There was a time not so long ago when getting married and starting a family-having kids-were prtetty nearly synonymous....Those who weren't yet in a position to start families-because of money problems or further schooling-put off marrying until their situation changed.
So goes Russell Shaw's last column for the Knights of Columbus' Magazine Columbia. I remember as a young man being told by a priest that if you weren't ready or prepared to have children, you weren't ready to get married. (Besides the obvious-Who is ever really prepared for children?) Of course when marriage is viewed apart from having children, then what follows (and what we have today) is that children are had apart from marriage and that marriage itself becomes nothing of true value (no-fault divorce and now homosexual unions).
But here is another debate. I am a believer that young people should not date one-on-one, but should go together in groups. When a young person is ready to be married (in a theoretical sense) then a more serious courtship can occur-but should occur primarily in the context and the setting of the family as opposed to a series of 'dates' where one spends more and more time alone with the boyfriend/girlfriend. (Granted in many situations, there may practical limits to this-but theoretically the ideal-but grant the more ideal for the moment.)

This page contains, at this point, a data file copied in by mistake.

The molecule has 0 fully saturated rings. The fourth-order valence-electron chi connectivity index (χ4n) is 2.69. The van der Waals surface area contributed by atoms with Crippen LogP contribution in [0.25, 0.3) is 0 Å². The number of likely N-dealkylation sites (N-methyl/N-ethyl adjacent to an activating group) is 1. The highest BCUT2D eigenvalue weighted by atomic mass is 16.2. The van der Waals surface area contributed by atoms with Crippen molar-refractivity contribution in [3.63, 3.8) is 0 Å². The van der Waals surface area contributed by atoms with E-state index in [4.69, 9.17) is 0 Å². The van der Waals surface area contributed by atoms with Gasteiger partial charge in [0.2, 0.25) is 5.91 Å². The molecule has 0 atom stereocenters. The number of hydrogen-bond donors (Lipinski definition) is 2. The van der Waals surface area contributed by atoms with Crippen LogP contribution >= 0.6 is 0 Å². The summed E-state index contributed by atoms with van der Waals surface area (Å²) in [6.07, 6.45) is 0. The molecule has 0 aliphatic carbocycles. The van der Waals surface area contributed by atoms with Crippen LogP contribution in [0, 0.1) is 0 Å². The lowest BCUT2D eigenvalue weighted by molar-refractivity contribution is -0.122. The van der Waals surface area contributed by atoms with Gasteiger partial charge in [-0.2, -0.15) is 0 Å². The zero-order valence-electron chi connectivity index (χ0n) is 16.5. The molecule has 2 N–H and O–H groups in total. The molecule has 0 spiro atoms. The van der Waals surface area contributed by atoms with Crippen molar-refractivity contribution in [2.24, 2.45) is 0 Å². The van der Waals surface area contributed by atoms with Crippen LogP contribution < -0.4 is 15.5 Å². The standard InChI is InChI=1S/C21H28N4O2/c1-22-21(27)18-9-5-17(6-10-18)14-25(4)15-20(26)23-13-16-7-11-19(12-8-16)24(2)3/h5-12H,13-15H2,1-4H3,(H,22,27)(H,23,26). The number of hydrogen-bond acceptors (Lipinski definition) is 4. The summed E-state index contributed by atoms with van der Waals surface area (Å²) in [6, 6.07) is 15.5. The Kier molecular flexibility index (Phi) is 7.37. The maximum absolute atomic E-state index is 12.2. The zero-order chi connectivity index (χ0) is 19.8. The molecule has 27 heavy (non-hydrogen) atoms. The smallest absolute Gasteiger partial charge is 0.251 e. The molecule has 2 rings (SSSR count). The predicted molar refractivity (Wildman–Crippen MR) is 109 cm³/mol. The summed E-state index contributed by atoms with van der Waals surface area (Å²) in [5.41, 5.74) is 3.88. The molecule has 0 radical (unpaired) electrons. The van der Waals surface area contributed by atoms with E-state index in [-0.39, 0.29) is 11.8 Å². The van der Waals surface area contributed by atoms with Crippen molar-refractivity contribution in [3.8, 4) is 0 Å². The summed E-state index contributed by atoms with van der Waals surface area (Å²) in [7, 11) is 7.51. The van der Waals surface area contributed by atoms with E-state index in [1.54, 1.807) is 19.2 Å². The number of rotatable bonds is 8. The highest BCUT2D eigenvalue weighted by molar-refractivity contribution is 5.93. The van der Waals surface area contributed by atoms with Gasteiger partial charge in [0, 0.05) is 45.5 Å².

In this situation, then, the couple should not be dating unless it is with a view to marriage, and unless they are in positions to get married. So let's say the man is carrying a load of debt and in school. He doesn't seem ready until the debt is cleared and he has a job.
Yet in contrast to this-we know that marriage has been occurring later in life because of a "pattern of prolonged adolescence". This does not seem to be a good thing either.
So where is all this leading? Actually I can't say because I am out of time this morning-but will ponder these points today and maybe pick up tomorrow with either more confusion or wisdom. (Maybe the comment boxes will give me direction.)